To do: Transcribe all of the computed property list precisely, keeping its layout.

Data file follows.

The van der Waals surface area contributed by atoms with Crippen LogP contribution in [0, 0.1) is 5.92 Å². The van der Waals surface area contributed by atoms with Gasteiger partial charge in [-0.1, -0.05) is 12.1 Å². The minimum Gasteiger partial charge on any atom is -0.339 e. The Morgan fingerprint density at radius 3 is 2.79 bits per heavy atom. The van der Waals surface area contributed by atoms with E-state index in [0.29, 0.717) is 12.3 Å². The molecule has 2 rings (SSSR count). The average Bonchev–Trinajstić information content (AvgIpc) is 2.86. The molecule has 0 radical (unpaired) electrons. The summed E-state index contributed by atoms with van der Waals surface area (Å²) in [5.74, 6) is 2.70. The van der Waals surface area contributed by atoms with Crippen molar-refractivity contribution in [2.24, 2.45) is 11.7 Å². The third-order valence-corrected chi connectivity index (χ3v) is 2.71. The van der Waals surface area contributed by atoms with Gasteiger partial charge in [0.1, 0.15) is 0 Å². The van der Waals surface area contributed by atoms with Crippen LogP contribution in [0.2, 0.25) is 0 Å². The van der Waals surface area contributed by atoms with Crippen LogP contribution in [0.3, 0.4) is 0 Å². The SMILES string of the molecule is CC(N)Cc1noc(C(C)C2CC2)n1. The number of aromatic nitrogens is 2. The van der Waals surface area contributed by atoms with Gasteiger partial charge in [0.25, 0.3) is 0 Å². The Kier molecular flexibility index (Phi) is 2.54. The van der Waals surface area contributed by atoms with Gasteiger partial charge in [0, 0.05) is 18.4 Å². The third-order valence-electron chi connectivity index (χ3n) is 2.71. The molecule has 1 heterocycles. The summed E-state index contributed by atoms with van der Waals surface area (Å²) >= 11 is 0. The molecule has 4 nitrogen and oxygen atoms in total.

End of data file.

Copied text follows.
The van der Waals surface area contributed by atoms with Crippen LogP contribution in [0, 0.1) is 5.92 Å². The van der Waals surface area contributed by atoms with Gasteiger partial charge in [-0.1, -0.05) is 12.1 Å². The minimum Gasteiger partial charge on any atom is -0.339 e. The Morgan fingerprint density at radius 3 is 2.79 bits per heavy atom. The van der Waals surface area contributed by atoms with E-state index in [0.29, 0.717) is 12.3 Å². The molecule has 2 rings (SSSR count). The average Bonchev–Trinajstić information content (AvgIpc) is 2.86. The molecule has 0 radical (unpaired) electrons. The summed E-state index contributed by atoms with van der Waals surface area (Å²) in [5.74, 6) is 2.70. The van der Waals surface area contributed by atoms with Crippen molar-refractivity contribution in [2.24, 2.45) is 11.7 Å². The third-order valence-corrected chi connectivity index (χ3v) is 2.71. The van der Waals surface area contributed by atoms with Gasteiger partial charge in [0.1, 0.15) is 0 Å². The van der Waals surface area contributed by atoms with Crippen LogP contribution in [0.2, 0.25) is 0 Å². The van der Waals surface area contributed by atoms with Crippen LogP contribution in [0.3, 0.4) is 0 Å². The SMILES string of the molecule is CC(N)Cc1noc(C(C)C2CC2)n1. The number of aromatic nitrogens is 2. The van der Waals surface area contributed by atoms with Gasteiger partial charge in [0.25, 0.3) is 0 Å². The Kier molecular flexibility index (Phi) is 2.54. The van der Waals surface area contributed by atoms with Gasteiger partial charge in [0, 0.05) is 18.4 Å². The third-order valence-electron chi connectivity index (χ3n) is 2.71. The molecule has 1 heterocycles. The summed E-state index contributed by atoms with van der Waals surface area (Å²) >= 11 is 0. The molecule has 4 nitrogen and oxygen atoms in total.